“As discussed in the press release, there still remains a need to reduce the nutrient load entering the Gulf of Mexico and the smaller observed size was likely a result of storm and wind conditions and are not necessarily an indication of a long-term decrease in hypoxia area,” said Keeley Belva, a spokeswoman for the National Ocean Service.
Though the tide can’t be totally turned back, the report, “Major Findings, Recommendations, and Actions,” found ways to blunt the environmental and economic impact now.
“Overall, we found there’s a decrease in species diversity and abundance irrespective of what ecosystem we are looking at. These are broad scale impacts, made worse when you combine the effect of warming with acidification.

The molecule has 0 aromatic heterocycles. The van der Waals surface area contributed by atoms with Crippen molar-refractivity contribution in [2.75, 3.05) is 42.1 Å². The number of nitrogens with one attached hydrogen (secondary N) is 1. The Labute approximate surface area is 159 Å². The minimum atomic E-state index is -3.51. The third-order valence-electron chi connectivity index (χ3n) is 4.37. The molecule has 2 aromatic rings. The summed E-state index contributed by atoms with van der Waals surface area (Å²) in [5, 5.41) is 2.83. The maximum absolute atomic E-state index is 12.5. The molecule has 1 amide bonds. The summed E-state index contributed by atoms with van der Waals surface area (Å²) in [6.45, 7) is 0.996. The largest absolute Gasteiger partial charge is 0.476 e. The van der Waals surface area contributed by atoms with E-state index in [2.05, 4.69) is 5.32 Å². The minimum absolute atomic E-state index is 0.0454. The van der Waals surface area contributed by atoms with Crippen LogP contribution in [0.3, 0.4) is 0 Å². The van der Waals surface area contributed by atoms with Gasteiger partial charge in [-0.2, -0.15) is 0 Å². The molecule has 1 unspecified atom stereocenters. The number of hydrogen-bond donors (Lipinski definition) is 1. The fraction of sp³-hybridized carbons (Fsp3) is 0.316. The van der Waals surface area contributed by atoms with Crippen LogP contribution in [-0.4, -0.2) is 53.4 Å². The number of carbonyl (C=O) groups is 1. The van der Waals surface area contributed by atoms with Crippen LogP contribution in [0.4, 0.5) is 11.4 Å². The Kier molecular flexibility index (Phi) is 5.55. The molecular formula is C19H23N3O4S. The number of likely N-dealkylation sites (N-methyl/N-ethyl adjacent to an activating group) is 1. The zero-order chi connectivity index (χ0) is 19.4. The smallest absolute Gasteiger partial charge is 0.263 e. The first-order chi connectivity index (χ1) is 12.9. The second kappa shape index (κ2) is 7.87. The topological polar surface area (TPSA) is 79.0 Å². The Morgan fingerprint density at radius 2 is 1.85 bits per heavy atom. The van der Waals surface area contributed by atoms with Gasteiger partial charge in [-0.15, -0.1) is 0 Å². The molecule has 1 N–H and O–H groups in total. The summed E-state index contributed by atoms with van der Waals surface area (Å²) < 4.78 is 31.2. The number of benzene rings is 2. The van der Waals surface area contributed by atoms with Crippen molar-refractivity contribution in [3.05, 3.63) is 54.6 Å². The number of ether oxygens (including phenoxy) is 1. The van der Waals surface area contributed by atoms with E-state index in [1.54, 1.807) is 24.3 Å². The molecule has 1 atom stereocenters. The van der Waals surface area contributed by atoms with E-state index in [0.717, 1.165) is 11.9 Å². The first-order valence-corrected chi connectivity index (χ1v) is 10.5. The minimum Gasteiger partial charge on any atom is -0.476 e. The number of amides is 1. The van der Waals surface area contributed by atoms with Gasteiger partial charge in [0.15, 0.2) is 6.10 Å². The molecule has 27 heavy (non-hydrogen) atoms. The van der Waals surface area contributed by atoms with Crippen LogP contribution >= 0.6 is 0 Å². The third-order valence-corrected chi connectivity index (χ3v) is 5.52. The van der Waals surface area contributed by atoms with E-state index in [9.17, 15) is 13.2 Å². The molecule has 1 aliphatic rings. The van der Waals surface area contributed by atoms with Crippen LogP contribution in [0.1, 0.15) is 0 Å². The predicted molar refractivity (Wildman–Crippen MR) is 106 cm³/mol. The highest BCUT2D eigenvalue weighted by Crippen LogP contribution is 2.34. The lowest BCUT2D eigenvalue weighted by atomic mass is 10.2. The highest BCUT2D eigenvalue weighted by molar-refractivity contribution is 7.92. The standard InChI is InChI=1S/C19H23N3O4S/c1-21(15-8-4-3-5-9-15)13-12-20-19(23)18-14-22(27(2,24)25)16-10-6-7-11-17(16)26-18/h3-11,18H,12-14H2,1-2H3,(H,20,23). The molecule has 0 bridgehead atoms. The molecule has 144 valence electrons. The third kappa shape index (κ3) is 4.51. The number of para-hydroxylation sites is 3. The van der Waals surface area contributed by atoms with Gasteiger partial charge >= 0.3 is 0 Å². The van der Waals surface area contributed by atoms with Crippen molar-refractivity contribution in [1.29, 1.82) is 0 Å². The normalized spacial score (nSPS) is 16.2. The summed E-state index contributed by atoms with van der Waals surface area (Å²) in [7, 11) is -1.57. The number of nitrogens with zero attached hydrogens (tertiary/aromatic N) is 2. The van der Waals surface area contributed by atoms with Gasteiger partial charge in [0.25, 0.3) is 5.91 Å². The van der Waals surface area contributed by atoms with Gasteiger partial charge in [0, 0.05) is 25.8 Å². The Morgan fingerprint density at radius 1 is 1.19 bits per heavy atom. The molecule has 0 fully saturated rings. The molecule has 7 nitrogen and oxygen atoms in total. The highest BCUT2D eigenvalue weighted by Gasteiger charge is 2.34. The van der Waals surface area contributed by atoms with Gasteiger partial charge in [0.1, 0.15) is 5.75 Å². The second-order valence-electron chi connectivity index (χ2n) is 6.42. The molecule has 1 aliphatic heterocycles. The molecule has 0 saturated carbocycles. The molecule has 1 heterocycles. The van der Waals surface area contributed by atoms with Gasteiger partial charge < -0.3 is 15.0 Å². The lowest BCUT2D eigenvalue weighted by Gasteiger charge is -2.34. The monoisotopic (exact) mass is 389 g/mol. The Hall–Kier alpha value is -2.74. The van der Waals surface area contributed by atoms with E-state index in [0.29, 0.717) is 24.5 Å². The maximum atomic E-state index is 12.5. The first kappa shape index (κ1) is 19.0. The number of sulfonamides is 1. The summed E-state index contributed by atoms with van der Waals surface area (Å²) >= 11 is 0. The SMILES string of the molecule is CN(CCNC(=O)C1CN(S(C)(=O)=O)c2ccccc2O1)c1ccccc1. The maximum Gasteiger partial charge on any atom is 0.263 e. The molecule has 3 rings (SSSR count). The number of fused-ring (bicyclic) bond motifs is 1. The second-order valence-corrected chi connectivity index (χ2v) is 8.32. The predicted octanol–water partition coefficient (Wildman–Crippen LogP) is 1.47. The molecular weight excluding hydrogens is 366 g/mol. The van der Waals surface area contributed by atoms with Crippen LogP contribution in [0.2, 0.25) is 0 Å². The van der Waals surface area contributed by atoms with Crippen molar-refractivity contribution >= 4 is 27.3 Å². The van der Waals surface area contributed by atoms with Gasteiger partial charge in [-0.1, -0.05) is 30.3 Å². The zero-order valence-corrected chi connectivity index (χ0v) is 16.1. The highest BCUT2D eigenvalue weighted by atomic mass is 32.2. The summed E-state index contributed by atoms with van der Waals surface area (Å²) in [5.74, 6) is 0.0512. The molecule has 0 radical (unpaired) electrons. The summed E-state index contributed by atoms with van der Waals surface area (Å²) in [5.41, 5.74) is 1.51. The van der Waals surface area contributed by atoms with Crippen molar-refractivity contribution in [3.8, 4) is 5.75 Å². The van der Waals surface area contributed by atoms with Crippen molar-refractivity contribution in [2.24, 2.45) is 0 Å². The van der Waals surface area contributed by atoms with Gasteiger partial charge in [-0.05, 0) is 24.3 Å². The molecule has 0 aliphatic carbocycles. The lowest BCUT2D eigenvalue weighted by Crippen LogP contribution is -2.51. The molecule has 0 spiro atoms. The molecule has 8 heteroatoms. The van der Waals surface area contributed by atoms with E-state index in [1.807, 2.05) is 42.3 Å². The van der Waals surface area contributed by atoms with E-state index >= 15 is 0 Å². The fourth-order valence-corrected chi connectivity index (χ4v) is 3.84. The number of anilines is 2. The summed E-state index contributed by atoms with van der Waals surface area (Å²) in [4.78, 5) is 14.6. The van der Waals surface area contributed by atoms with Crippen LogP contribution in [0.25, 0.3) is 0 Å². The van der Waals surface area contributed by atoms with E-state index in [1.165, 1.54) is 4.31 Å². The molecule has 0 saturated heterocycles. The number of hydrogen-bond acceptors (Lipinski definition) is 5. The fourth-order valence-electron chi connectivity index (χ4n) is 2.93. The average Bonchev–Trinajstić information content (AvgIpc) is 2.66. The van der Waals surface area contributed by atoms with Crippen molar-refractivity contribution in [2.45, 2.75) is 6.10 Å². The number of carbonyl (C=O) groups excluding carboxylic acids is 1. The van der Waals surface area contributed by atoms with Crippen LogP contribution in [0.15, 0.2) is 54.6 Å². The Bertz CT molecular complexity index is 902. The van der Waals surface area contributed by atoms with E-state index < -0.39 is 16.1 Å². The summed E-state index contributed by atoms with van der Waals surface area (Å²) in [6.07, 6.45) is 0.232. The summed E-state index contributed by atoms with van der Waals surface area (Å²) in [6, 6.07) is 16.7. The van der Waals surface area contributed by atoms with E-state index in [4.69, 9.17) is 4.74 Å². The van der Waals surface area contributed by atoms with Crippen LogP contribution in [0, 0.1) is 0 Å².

SACRAMENTO, Calif. ‐‐ Much of the carbon dioxide released from the burning of gasoline, natural gas, and other fossil fuels dissolves in seawater, making the earth’s ocean increasingly corrosive. The profound chemical changes – called “acidification” – plus the linked… Read More ›
“When you can’t breathe, nothing else matters,” once a tagline of the American Lung Association, today it might easily describe what is happening in many areas of the ocean. Hypoxia, the lack of oxygen in our estuaries, coastal and deep… Read More ›
Santa Cruz >> Nutrient loading in the ground and surface waters has long been a problem in the Monterey Bay, which is surrounded by major agricultural land and urban areas. Chemical fertilizers spill into streams and the sea, threatening marine… Read More ›